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76  General Politics / International General Discussion / Re: Which country has been facing a bigger existential crisis lately, UK or US? on: June 19, 2016, 03:14:01 pm
Thanks for explaining.

I note that part of Thatcher's response to the dispute with Younger was to move him to Defence. Was that seen as a backhanded promotion at the time?

He took over from Heseltine. Perhaps it was replacing like with like. Though he had shadowed the portfolio in the 70's if I remember correctly.
77  General Politics / International General Discussion / Re: Canadian parliament passes assisted suicide bill on: June 19, 2016, 11:53:55 am
Also, I'm not sure what 'muh morals' is supposed to indicate here, other than 'a shorthand for any or all of the various reasons one might have qualms about assisted suicide'.

Because, like opposition to abortion it is moral grandstanding. You aren't offering a solution to a very real and very tangible act of suffering that a human being is going through and requires release from. Instead wheels are left spinning; you doubt the intent of the state, you doubt the intent of the family, you doubt the intent and the state of mind of the person who is suffering.

Instead you elevate (and even you do this) the physical over the psychological. Is a man the sum of his thoughts, or the vessel in which his thoughts reside? What are you preserving, what are you protecting and defending him from. Himself? Is that your responsibility? 

Why should someone be forced to live with intractable pain, whether physical or psychological? And if it's not moral grandstanding, could you go to someones bed and look into their eyes and no matter how much they sweat, or cry, or shy from touch, of if their heart pounds or their concentration wanes, could would tell them 'no'? It's inhuman.

And if you were the master of this, if you were in some position where you held the power of life and death in a nefarious manner, in a controlled situation, in a time of war or battle, what sort of torturer would you make? Would you be the one who lets them die? Or would you be the one that only stops at death?
78  General Politics / International General Discussion / Re: Which country has been facing a bigger existential crisis lately, UK or US? on: June 19, 2016, 11:27:31 am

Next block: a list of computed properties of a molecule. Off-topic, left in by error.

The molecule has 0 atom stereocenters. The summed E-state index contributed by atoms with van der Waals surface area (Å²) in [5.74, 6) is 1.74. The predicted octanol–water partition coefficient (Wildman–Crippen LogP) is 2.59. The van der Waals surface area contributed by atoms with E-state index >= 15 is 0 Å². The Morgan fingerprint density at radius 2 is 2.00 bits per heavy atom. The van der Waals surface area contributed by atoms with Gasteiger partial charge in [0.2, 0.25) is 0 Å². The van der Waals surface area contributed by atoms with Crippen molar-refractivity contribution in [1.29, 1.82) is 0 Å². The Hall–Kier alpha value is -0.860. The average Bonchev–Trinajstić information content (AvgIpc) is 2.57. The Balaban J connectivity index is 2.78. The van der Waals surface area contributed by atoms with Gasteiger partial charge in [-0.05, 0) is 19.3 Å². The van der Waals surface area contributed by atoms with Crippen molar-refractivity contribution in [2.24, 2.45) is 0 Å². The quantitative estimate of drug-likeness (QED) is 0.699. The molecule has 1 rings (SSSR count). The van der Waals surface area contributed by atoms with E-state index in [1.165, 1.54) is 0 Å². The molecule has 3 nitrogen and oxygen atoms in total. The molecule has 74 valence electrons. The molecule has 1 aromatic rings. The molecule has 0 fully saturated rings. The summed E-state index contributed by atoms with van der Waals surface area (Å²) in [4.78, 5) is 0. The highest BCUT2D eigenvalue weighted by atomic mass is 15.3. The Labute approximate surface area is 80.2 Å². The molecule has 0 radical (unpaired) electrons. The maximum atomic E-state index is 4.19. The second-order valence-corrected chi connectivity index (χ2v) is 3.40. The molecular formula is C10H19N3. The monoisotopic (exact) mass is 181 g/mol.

the Government's Man In Scotland (rather than Scotland's Man In The Government)

Could you or afleitch explain the difference, in practical terms? I'm having trouble wrapping my head around it.

Traditionnally, the Secretary of State for Scotland was the one bringing Scottish issues and defending Scottish points of view in the Cabinet. He was representing Scotland in Cabinet.

Under Thatcher, the Secretary of State for Scotland became the guy announcing and applying the government decisions in Scotland.

Went from a representative to a french prefect, sort of.

I guess what I'm asking for is examples (not that I disbelieve it; I'm just curious to know more).

It's a tough one to condense (books have been written about it) but basically the Scottish Office was the first attempt at some form of 'devolution', the Secretary had significant powers and come the welfare state, quite a substantial budget in which to deliver for Scotland. It had power to deliver fisheries policy, agriculture, education, prisons and so forth. It was a post with 'teeth' and the office was politically distant as well as geographically distant. From the 50's to the 70's it was almost patrician.

Under Thatcher (and to be fair, Callaghan before her, though not Wilson) it was perceived Scotland was a testing ground and or dumping ground for public policy before it was 'tried for real' in England. What's curious about this, is that this perception was denied politically and academically until such times as freedom of information released government papers in many ways confirmed that these attitudes had existed.

The most well known example was testing the Poll Tax in Scotland in 1988, two years before it was introduced in England. David Willets in 1986 argued for 'juicy cuts' in Scottish spending as it may prove popular 'the envious north of England might even welcome an attack on the pampered Scots over the border. On the other hand, George Younger (Scottish Secretary) is reported to be very Ďemotionalí on the subject and may well threaten to resign.'

Younger couldn't stop Thatcher's plans to make steel mils in Gartcosh and Ravenscraig obsolete and couldn't protect the budget. He couldn't get the money to plug the cost of changing the local taxation system which had to be borne by local councils.